Better chairs for better learning?

Better chairs (and desks) for better learning? On Slate, Linda Perlstein looks at readers’ suggestions for improving school furniture, which typically is designed to be cheap and indestructible.

Ergonomists recommend adjustable classroom seats and desks, but schools rarely fit the desk and chair to the student and keep them together, Perlstein writes.

One ergonomist recommends letting short students sit on a Swedish air-filled cushion that has the added advantage of bounciness. Movement is good for the body and the mind.

. . . ergonomists who have watched well-behaved children at standing-height tables or in bouncy chairs in Sweden or New Zealand or Canada insist that innovative furniture makes students pay more attention, not less.

Galen Cranz, a Berkeley professor of architecture and design, and author of “The Chair as Health Hazard,” thinks students shouldn’t sit at all.

She recommends higher, tilting tables that allow students to perch or stand, or exercise balls, which have the added benefit of keeping kids awake. There seems to be agreement among ergonomists about the value of perching, with the legs at a 120-degree rather than 90-degree angle—keeping the hips above the knees is good for the body, and the position has been adopted in some European schools. They disagree, though, about the balls.

Many children and adults will manage to find weird ways of sitting in the most ergonomically correct furniture, Perlstein concedes.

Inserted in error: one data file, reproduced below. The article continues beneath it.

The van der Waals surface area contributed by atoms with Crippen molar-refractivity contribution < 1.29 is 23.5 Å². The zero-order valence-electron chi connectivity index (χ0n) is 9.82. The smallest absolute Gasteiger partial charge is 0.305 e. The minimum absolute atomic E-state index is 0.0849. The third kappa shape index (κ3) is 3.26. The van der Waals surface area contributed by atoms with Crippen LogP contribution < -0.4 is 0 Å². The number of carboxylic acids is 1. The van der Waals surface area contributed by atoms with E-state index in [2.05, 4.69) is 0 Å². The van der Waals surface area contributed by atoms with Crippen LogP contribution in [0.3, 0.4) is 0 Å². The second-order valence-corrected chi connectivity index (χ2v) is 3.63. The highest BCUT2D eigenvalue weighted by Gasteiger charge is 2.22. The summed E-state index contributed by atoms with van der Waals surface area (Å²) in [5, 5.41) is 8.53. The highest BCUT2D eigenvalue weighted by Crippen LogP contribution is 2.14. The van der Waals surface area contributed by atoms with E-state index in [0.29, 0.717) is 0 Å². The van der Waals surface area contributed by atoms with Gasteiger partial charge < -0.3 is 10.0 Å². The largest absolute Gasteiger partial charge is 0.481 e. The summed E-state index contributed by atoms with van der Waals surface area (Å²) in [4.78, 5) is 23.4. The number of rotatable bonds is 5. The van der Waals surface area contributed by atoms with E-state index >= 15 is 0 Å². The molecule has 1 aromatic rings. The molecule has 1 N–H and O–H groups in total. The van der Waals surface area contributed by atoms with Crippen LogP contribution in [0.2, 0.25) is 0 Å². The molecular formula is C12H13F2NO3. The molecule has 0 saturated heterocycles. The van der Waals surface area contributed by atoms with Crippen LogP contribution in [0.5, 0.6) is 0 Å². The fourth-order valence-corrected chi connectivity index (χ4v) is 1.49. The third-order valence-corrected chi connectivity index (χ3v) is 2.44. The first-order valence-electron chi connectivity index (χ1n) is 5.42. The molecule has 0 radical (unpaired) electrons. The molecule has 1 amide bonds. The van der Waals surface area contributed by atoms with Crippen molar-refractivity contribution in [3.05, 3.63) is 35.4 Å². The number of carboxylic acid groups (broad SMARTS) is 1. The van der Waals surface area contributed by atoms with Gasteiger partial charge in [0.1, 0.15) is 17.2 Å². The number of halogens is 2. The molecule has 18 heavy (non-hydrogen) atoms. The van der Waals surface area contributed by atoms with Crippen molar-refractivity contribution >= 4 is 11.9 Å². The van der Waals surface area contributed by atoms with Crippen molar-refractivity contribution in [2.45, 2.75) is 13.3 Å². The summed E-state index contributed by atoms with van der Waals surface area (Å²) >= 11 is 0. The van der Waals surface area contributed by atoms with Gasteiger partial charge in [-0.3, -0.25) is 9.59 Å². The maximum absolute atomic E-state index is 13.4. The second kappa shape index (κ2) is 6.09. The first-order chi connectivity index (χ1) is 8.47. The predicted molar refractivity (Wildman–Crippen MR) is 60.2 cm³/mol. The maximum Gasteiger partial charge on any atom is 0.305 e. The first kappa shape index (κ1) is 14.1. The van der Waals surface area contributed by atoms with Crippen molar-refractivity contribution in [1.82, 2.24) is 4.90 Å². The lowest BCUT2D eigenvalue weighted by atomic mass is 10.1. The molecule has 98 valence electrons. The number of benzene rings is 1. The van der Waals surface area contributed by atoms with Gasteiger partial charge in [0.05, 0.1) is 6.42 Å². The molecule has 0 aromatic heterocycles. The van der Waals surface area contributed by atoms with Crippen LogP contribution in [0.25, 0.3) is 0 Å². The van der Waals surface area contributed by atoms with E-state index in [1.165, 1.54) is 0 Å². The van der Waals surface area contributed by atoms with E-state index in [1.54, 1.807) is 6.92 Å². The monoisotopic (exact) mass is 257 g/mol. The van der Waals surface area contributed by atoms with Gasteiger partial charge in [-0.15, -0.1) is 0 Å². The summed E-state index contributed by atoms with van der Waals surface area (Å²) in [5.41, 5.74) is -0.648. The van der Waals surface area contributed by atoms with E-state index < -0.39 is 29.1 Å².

Slate is soliciting classroom redesign ideas from its readers.

Design a 21st-century clasroom

Design a 21st-century fifth-grade classroom – one that Laura Ingalls Wilder wouldn’t recognize instantly – as part of Slate’s “Hive.”  The deadline is Oct. 29.  The winning design may be built as a model classroom in a new charter school.  

The “open classroom” of the 1970s — no walls, lots of noise — made school redesign look bad, concedes Linda Perlstein.  “Teachers taught as they always had, just with far more noise to shout over. The lesson was obvious: Education reform must start with educators, not architects.”

The 21st-century imperative is to closely monitor students’ individual progress and teach them accordingly. Teachers are supposed to work together to analyze data and coordinate their approaches. Most classes include at least some traditional instruction: one teacher up front, addressing 20 or 30 students. But it is also common for students to work on projects in small groups, for aides to conduct “interventions” with a few kids around a table, and for teachers to assess children one at a time. Where the space has not been modified accordingly–which is to say, most everywhere–you see lots of kids sprawling on cold tile floors and huddling in converted closets.